At 3-1, Olimpia knew they were through if the score held, but would need to score twice more if the Timbers could get a second.
What followed was an extremely entertaining game. Portland pressed ever more frantically for a second goal, especially after Adi and Nagbe joined the game in the 71st minute. Olimpia oscillated between trying to get a fourth and simply trying to contain their increasingly desperate guests.
Desperation leads to rash decisions: the referee handed out 10 yellow cards, of which seven were incurred by Portland. But no one got sent off. Even the disciplinary report reflected a tense but well-contested match.
Ultimately, the team which cared most won the game and the group.
As Caleb Porter said after the match: “In the end we fell short, but the nice thing is we move on from that and we’ve got seven guys that are rested.”
If that is your priority, you are better off out of the tournament. Porter will focus on his preferred competition – MLS – while Olimpia enjoy more CCL, which it put its best effort toward (it is alleged the club handed out 20,000 tickets to this game just to create the appropriate atmosphere to lift the team to its best). This is fair: both parties got what they really wanted.
In the meantime, Don Garber might want to sit down with Merritt Paulson and the rest of MLS’s owners and ask how it is they plan to be considered one of the best leagues in the world if they intend to continue to be among the least ambitious participants in CCL.
Alajuelense 1 – 1 Cruz Azul
They did it again. For the second year running, Alajuelense vanquished one of Mexico’s top clubs, bouncing a pre-tournament favorite from CCL at the group stage.
Luis Fernando Tena started seven of the players he’d started for the second leg of last year’s CCL final. Of the players who kicked off La Máquina’s prior league game, only Christian Giménez was left out of the lineup (he joined the match in the 64th minute). And this was the exact team which had started Cruz Azul’s 4-0 home win over América on October 4. Don’t say Tena wasn’t taking this game seriously.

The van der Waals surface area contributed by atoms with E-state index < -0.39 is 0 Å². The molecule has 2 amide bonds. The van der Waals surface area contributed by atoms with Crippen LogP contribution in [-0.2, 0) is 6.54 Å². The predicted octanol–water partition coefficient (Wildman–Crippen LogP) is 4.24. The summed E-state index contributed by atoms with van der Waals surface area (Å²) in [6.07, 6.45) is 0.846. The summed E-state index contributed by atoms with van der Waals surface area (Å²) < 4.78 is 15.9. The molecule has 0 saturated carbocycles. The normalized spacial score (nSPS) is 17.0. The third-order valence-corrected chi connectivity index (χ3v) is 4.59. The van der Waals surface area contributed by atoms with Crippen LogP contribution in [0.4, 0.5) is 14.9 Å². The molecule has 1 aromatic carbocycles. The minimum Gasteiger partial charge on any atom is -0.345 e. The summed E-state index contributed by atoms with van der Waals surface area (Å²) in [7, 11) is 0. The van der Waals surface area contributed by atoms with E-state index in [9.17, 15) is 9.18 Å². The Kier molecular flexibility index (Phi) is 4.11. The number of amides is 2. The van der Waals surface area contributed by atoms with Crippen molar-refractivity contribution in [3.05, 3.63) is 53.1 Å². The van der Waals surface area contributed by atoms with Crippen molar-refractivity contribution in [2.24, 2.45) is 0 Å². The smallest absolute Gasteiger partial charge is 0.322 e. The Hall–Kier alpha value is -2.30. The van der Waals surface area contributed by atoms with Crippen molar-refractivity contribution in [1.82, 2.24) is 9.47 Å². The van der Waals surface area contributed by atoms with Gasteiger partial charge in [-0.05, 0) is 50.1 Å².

Los Manudos went toe-to-toe with CCL’s defending champs from the start, and scored in the 2nd minute. Rain and an artificial surface combined for a skidding, awkward bounce off the turf that both teams sought to exploit throughout.
Alajuelense’s goal arrived courtesy of a deflection that wrong-footed the defense and let Armando Alonso in to score at the far post.
Cruz Azul responded through Gerardo Torrado, who skipped a shot past Patrick Pemberton in the 9th minute.
The teams traded chances throughout, including free kicks that clanged off the frame of the goal. But the home side clung on for the point it needed to win the group.
La Liga was a semifinalist last year. It has a realistic hope of at least making the final this year. Alajuelense is one of just two teams to win a CCL knockout round series without home advantage: it beat Arabe Unido in the 2013-14 quarterfinals.
DC United will be a tougher test than the Panamanian club, but Los Manudos went to Azteca and won last year, and got a draw at Estadio Azul this season. They won’t be afraid of a trip to RFK Stadium. Nor should they fear playing either Pachuca or Montreal Impact if they reach the semifinals.